Imagine a world where electric grids can analyse its data in real time. With this information, energy supply can cater towards the specific needs of each citizen across both peak and non-peak periods. The potential for reducing energy wastage is significant.

This is an example of how technology can tackle climate change while ensuring citizen’s needs are met. Governments can use similar methods to lead climate action while serving citizens, shares Dannie Lau, Regional Purchasing and Environment Manager, NEC Asia Pacific Pte Ltd.

Lau shares four ways in which governments can lead the creation of sustainable societies.

A whole of society approach

A sustainable society can only be achieved through a whole-of-society approach, where governments, businesses, and international organisations work together to mitigate climate change, shares Lau.

For example, the UNDP is working with countries like Argentina and Tanzania to tackle environmental problems with citizen generated data. In Buenos Aires, volunteers cycled around the city with sensors to identify air pollution hotspots, the UNDP shared with GovInsider.

Government agencies can work with businesses to mitigate climate change as well.

The Australian government rewards businesses with carbon credits for every tonne of carbon emission reduced. It also sends evaluators to assess how energy efficient a business’ facilities are, shared Australia’s Department of Industry, Science, Energy and Resources.

These initiatives relate to Japan’s broader Society 5.0 vision, where physical spaces are intertwined with digital technology. Tools like AI can then analyse how resources such as energy consumption are used, notes Lau.

A one stop digital platform for public services

Governments can further reduce carbon emissions by pooling public services into a one stop digital platform, shares Lau.

Digital public services will help to eliminate secondary activities that produce carbon emissions. When citizens can access services on their phones, they no longer have to travel to in-person agencies or submit paper forms, she explains.

In Denmark, NEC introduced a digital postal system for residents to receive digital documents from private and public sector agencies. This has significantly reduced carbon emissions and saved precious resources such as paper and water, Lau shares.

On top of that, government agencies can use the data collected in these one stop platforms to boost their citizen services. When government employees no longer need to work on manual tasks like collating forms, they can perform more value added tasks, she notes.

One way to do this is with AI, which can predict what a citizen needs and offer them targeted help. For example, it can identify which families may need more help, such as single-parent families, and identify which agencies might be most useful for their needs, she explains.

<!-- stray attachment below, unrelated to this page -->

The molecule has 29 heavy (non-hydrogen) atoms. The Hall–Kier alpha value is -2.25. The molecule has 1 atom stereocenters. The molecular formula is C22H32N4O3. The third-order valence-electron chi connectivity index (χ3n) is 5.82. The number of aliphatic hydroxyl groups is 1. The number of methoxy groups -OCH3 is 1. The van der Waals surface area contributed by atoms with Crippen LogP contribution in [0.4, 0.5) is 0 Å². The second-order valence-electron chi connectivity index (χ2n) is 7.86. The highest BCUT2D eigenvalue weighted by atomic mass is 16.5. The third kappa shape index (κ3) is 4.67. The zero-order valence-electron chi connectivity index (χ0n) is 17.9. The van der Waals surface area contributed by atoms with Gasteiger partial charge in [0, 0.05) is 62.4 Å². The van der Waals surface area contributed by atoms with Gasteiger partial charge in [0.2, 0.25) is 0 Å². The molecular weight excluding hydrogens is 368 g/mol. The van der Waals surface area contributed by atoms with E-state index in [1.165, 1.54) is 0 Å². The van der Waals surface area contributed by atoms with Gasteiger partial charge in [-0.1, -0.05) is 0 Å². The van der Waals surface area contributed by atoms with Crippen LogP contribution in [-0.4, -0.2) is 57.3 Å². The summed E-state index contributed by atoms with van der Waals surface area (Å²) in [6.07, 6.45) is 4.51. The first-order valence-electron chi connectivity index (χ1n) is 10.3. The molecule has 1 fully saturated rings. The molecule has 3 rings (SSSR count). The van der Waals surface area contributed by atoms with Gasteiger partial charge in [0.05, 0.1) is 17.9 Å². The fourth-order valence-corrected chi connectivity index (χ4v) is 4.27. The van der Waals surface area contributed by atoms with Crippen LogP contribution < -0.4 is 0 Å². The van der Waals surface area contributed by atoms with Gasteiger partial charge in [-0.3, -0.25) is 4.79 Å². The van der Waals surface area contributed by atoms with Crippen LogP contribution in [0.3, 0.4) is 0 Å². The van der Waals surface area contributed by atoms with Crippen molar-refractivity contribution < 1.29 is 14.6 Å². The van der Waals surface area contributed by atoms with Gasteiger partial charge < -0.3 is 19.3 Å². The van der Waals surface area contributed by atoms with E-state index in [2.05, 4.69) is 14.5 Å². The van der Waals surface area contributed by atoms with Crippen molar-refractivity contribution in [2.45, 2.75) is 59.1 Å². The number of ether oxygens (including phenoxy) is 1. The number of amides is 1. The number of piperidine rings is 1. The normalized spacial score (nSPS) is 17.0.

Another option is biometrics. Tools like facial recognition software reduce the chances of human error – you can’t forget your face the way you can forget your password, she notes. In the future, governments could implement biometrics across the board, Lau suggests.

Facial recognition is a “natural progression” from the current two-factor authentication Singapore uses in its digital identity system, Singpass, she continues.

Public-private collaborations

Government agencies can lead the way for public and private organisations to work together, she suggests. Concerted efforts will help societies meet the United Nations’ Sustainable Development Goals faster, she explains. These goals are a blueprint for a sustainable future and were ratified in 2015 by 193 countries at the UN.

When the government leads the way, there is trust and security, which encourages collaboration between private agencies. Government agencies can connect all parties within a sector together by setting guidelines on common issues that companies can refer to, she suggests.

In turn, companies can work with the government to build industry-wide services that tackle climate change.

For instance, NEC responded to SGTech’s call to tackle the growing problem of electronic waste by advocating to repair electronics rather than throwing them away.

SGTech is Singapore’s leading association for the tech industry and where the largest community of tech businesses come together to be part of various sustainability solutions. Their mission is to lead the local tech industry towards SG Green Plan targets.

These partnerships enable companies to share best practices with each other. NEC uses data analytics to analyse energy and water usage as well as how much e-waste is generated. They use this data to set better targets and create more initiatives for reducing waste, she shares.

Such initiatives can be adopted by other organisations as well, she explains.

Boosting sustainability awareness

Environment-focused education will help to normalise this shift to more sustainable ways of working. Governments may initially feel that adopting new green practices is inconvenient and costly, Lau highlights.

But raising awareness about the benefits of sustainable tech can address this early hesitation. Demonstrating the potential for reduced waste and energy consumption will help government agencies to accept these changes to their status quo, she continues.

This education is not only valuable for the public sector, but for society as a whole. Lau shares that sustainability education in primary and secondary schools can be a good place for this environmental awareness to start.

Much like how it takes a village to raise a child, individual agencies or companies cannot tackle climate change on their own. Instead, public and private agencies need to collaborate to take meaningful steps in the fight against climate change.

Find out more about NEC’s sustainability efforts here.